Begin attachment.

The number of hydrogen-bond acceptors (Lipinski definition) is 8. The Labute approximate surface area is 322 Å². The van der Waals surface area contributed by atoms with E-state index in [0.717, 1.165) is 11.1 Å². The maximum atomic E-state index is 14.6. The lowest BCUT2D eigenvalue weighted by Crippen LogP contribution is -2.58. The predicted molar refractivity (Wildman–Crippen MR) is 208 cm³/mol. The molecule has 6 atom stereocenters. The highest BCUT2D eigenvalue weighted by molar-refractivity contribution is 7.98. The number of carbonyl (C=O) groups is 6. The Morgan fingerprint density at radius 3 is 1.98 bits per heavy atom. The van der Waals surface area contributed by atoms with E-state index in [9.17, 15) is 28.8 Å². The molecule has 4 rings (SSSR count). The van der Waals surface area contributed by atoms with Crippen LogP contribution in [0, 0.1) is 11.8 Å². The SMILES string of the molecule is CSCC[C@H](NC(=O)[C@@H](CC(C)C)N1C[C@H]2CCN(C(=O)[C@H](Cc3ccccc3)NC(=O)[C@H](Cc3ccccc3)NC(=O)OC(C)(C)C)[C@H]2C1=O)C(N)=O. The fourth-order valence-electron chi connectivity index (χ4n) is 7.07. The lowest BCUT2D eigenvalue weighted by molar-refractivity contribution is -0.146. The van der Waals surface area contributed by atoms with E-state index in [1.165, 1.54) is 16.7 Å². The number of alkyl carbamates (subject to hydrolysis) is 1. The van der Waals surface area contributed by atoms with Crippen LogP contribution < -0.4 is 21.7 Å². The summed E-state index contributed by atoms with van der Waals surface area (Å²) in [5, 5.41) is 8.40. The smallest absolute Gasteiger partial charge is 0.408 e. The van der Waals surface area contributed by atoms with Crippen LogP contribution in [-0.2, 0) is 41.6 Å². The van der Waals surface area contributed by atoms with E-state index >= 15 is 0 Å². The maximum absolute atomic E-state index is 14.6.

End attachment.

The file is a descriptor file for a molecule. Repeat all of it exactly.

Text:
The number of hydrogen-bond acceptors (Lipinski definition) is 8. The Labute approximate surface area is 322 Å². The van der Waals surface area contributed by atoms with E-state index in [0.717, 1.165) is 11.1 Å². The maximum atomic E-state index is 14.6. The lowest BCUT2D eigenvalue weighted by Crippen LogP contribution is -2.58. The predicted molar refractivity (Wildman–Crippen MR) is 208 cm³/mol. The molecule has 6 atom stereocenters. The highest BCUT2D eigenvalue weighted by molar-refractivity contribution is 7.98. The number of carbonyl (C=O) groups is 6. The Morgan fingerprint density at radius 3 is 1.98 bits per heavy atom. The van der Waals surface area contributed by atoms with E-state index in [9.17, 15) is 28.8 Å². The molecule has 4 rings (SSSR count). The van der Waals surface area contributed by atoms with Crippen LogP contribution in [0, 0.1) is 11.8 Å². The SMILES string of the molecule is CSCC[C@H](NC(=O)[C@@H](CC(C)C)N1C[C@H]2CCN(C(=O)[C@H](Cc3ccccc3)NC(=O)[C@H](Cc3ccccc3)NC(=O)OC(C)(C)C)[C@H]2C1=O)C(N)=O. The fourth-order valence-electron chi connectivity index (χ4n) is 7.07. The lowest BCUT2D eigenvalue weighted by molar-refractivity contribution is -0.146. The van der Waals surface area contributed by atoms with E-state index in [1.165, 1.54) is 16.7 Å². The number of alkyl carbamates (subject to hydrolysis) is 1. The van der Waals surface area contributed by atoms with Crippen LogP contribution < -0.4 is 21.7 Å². The summed E-state index contributed by atoms with van der Waals surface area (Å²) in [5, 5.41) is 8.40. The smallest absolute Gasteiger partial charge is 0.408 e. The van der Waals surface area contributed by atoms with Crippen LogP contribution in [-0.2, 0) is 41.6 Å². The van der Waals surface area contributed by atoms with E-state index >= 15 is 0 Å². The maximum absolute atomic E-state index is 14.6.